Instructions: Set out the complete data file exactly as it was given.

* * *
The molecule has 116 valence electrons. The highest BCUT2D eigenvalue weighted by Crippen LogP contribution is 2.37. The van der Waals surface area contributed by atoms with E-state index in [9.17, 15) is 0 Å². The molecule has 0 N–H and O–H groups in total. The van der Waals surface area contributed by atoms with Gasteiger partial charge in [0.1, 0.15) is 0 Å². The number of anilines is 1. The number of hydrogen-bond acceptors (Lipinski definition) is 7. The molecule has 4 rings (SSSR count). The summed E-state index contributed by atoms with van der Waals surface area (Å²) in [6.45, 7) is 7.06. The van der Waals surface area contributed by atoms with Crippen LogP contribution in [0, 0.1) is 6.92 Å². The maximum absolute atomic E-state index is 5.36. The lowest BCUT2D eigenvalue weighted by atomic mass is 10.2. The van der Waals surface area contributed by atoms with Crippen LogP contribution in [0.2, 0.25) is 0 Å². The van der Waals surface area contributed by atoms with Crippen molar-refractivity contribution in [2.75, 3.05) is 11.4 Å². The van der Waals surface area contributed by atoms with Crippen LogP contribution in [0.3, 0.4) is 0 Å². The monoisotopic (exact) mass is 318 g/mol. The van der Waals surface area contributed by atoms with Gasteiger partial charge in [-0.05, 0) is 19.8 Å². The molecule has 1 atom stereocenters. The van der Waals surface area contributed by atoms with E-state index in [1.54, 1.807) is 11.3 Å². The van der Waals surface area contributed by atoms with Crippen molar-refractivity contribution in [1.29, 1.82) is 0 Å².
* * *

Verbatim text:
The molecule has 116 valence electrons. The highest BCUT2D eigenvalue weighted by Crippen LogP contribution is 2.37. The van der Waals surface area contributed by atoms with E-state index in [9.17, 15) is 0 Å². The molecule has 0 N–H and O–H groups in total. The van der Waals surface area contributed by atoms with Gasteiger partial charge in [0.1, 0.15) is 0 Å². The number of anilines is 1. The number of hydrogen-bond acceptors (Lipinski definition) is 7. The molecule has 4 rings (SSSR count). The summed E-state index contributed by atoms with van der Waals surface area (Å²) in [6.45, 7) is 7.06. The van der Waals surface area contributed by atoms with Crippen LogP contribution in [0, 0.1) is 6.92 Å². The maximum absolute atomic E-state index is 5.36. The lowest BCUT2D eigenvalue weighted by atomic mass is 10.2. The van der Waals surface area contributed by atoms with Crippen LogP contribution in [0.2, 0.25) is 0 Å². The van der Waals surface area contributed by atoms with Crippen molar-refractivity contribution in [2.75, 3.05) is 11.4 Å². The van der Waals surface area contributed by atoms with Crippen LogP contribution in [0.3, 0.4) is 0 Å². The monoisotopic (exact) mass is 318 g/mol. The van der Waals surface area contributed by atoms with Gasteiger partial charge in [-0.05, 0) is 19.8 Å². The molecule has 1 atom stereocenters. The van der Waals surface area contributed by atoms with E-state index in [1.54, 1.807) is 11.3 Å². The van der Waals surface area contributed by atoms with Crippen molar-refractivity contribution in [1.29, 1.82) is 0 Å².